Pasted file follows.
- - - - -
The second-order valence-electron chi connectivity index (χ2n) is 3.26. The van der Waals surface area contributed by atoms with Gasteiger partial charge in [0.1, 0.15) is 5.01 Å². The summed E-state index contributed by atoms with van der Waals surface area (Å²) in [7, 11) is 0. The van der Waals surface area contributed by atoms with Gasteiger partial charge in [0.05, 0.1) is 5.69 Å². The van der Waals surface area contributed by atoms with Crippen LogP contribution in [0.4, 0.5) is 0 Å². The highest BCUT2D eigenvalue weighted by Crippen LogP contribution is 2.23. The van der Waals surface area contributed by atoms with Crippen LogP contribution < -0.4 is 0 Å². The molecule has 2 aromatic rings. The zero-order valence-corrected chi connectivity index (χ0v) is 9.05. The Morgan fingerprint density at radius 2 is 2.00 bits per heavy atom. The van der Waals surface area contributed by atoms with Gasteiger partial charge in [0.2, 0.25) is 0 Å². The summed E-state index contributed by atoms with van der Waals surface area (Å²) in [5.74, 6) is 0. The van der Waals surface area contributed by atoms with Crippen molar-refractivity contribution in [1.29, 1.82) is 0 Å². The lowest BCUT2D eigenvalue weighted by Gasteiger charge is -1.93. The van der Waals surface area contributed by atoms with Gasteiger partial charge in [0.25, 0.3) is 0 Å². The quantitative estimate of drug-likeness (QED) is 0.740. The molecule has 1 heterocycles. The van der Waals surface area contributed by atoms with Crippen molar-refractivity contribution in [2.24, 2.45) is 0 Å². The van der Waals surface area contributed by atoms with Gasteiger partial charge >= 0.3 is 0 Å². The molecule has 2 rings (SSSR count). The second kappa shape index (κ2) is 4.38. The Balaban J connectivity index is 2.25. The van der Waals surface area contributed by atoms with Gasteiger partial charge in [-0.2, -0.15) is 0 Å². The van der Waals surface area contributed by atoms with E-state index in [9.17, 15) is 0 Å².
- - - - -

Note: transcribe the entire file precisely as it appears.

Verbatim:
The second-order valence-electron chi connectivity index (χ2n) is 3.26. The van der Waals surface area contributed by atoms with Gasteiger partial charge in [0.1, 0.15) is 5.01 Å². The summed E-state index contributed by atoms with van der Waals surface area (Å²) in [7, 11) is 0. The van der Waals surface area contributed by atoms with Gasteiger partial charge in [0.05, 0.1) is 5.69 Å². The van der Waals surface area contributed by atoms with Crippen LogP contribution in [0.4, 0.5) is 0 Å². The highest BCUT2D eigenvalue weighted by Crippen LogP contribution is 2.23. The van der Waals surface area contributed by atoms with Crippen LogP contribution < -0.4 is 0 Å². The molecule has 2 aromatic rings. The zero-order valence-corrected chi connectivity index (χ0v) is 9.05. The Morgan fingerprint density at radius 2 is 2.00 bits per heavy atom. The van der Waals surface area contributed by atoms with Gasteiger partial charge in [0.2, 0.25) is 0 Å². The summed E-state index contributed by atoms with van der Waals surface area (Å²) in [5.74, 6) is 0. The van der Waals surface area contributed by atoms with Crippen molar-refractivity contribution in [1.29, 1.82) is 0 Å². The lowest BCUT2D eigenvalue weighted by Gasteiger charge is -1.93. The van der Waals surface area contributed by atoms with Gasteiger partial charge in [0.25, 0.3) is 0 Å². The quantitative estimate of drug-likeness (QED) is 0.740. The molecule has 1 heterocycles. The van der Waals surface area contributed by atoms with Crippen molar-refractivity contribution in [2.24, 2.45) is 0 Å². The van der Waals surface area contributed by atoms with Gasteiger partial charge >= 0.3 is 0 Å². The molecule has 2 rings (SSSR count). The second kappa shape index (κ2) is 4.38. The Balaban J connectivity index is 2.25. The van der Waals surface area contributed by atoms with Gasteiger partial charge in [-0.2, -0.15) is 0 Å². The van der Waals surface area contributed by atoms with E-state index in [9.17, 15) is 0 Å².